This is the first of a four-part blog on gage R&R. It answers this basic question:

*What is a Gage R&R study?*

If you google this question, you will get several answers including this one from the www.isixsigma.com dictionary:

“Gage R&R, which stands for gage repeatability and reproducibility, is a statistical tool that measures the amount of variation in the measurement system arising from the measurement device and the people taking the measurement.”

This statement is true – the methodology will give you the value for variation due to the measurement system and the people taking the measurement. But you need to compare this value to something to answer the question of “how good” your measurement system is.

For any process, the total process variance is the sum of the parts variance and the measurement system variance.

s_{x}^{2}= s_{p}^{2}+s_{e}^{2}

where s_{x}^{2}= total variance of the product measurements, s_{p}^{2} = the variance of the product, and s_{e}^{2} = the variance of the measurement system. We start by examining how a Gage R&R study determines the variance of a measurement system.

Suppose your Gage R&R has two operators who will measure each of three parts two times. A diagram of this Gage R&R is shown below.

Consider Operator 1 who measures part 1 two times. Maybe he is using calipers to measure the length of a part. What are the sources of variation in those two results? It is the same part and the same operator. The only source of variation is the measurement system itself (the calipers). This is often called the test-retest error. In this setup, you have six estimates of this test-retest error. This is the repeatability of the measurement system. It measures how repeatable the results are when a part is remeasured multiple times.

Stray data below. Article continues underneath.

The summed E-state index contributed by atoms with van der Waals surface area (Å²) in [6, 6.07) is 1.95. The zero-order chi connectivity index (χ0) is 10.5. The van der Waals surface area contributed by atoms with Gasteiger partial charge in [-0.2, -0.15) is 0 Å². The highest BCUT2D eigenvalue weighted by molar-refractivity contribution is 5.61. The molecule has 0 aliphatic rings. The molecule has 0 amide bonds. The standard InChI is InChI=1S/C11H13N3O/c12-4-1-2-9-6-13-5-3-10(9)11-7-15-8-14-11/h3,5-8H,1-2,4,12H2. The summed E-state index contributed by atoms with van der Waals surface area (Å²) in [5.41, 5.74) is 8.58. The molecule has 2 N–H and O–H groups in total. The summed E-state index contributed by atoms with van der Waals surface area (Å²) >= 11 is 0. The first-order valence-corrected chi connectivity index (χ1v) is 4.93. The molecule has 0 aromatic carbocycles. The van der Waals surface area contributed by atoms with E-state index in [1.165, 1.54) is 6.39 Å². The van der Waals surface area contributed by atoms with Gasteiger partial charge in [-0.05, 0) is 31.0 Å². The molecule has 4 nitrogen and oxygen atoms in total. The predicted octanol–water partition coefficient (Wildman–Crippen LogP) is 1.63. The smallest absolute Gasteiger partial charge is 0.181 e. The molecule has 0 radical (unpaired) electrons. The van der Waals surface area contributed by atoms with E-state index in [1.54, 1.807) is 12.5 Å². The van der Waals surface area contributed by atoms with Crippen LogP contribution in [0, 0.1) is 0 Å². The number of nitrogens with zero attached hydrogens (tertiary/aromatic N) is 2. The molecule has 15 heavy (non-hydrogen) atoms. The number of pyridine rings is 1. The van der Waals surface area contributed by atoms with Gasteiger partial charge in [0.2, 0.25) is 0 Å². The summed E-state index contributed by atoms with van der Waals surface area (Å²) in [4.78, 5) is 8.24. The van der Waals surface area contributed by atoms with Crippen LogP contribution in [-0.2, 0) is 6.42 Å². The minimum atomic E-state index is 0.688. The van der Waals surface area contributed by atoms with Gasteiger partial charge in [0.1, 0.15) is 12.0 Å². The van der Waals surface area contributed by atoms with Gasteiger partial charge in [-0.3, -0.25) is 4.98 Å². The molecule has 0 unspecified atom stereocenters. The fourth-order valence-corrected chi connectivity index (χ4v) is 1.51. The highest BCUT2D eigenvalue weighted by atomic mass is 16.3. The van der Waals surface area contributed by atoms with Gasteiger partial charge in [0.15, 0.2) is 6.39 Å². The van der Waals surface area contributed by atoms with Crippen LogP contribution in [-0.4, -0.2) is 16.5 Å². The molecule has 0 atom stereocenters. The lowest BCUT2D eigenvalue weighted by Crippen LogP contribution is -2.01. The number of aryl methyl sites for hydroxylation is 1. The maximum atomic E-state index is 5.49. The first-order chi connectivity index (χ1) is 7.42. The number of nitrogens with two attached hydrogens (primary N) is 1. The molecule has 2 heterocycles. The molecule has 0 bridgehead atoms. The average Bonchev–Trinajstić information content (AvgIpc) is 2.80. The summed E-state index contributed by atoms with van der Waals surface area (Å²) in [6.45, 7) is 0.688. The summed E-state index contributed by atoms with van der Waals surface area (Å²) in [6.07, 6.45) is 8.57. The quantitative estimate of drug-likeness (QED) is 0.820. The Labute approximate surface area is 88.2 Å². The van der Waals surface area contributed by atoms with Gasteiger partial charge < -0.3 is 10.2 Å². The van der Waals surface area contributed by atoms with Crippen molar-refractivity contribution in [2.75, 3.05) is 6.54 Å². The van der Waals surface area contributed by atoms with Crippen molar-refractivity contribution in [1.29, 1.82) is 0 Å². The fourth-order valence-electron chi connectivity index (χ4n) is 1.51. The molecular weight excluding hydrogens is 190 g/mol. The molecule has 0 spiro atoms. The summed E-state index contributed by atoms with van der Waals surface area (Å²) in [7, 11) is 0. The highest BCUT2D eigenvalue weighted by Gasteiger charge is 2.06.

Now average the results for Operator 1 and Operator 2. What are the sources of variation present in the operator averages? The test-retest method is present since there are two trials for each part. The other source of variation is the operators themselves. You then can determine the reproducibility of the measurement method from the difference in operator averages (and accounting for the presence of the test-retest error).

Combining the repeatability and reproducibility results gives you the variance of the measurement system (?_{e}^{2} ). This is the key measurement for determining “how good” the measurement system is.

Once you know your measurement system variance, you can begin to answer important questions about your measurement system including:

*Is the measurement system capable of telling the difference between the parts/samples?**Is the measurement system capable of telling if a part/sample is within specification?*

Our next blog will show how these questions are answered based on the Gage R&R results.

For more information on measurement systems, please visit our SPC Knowledge Base, a collection of free publications on a variety of statistical topics.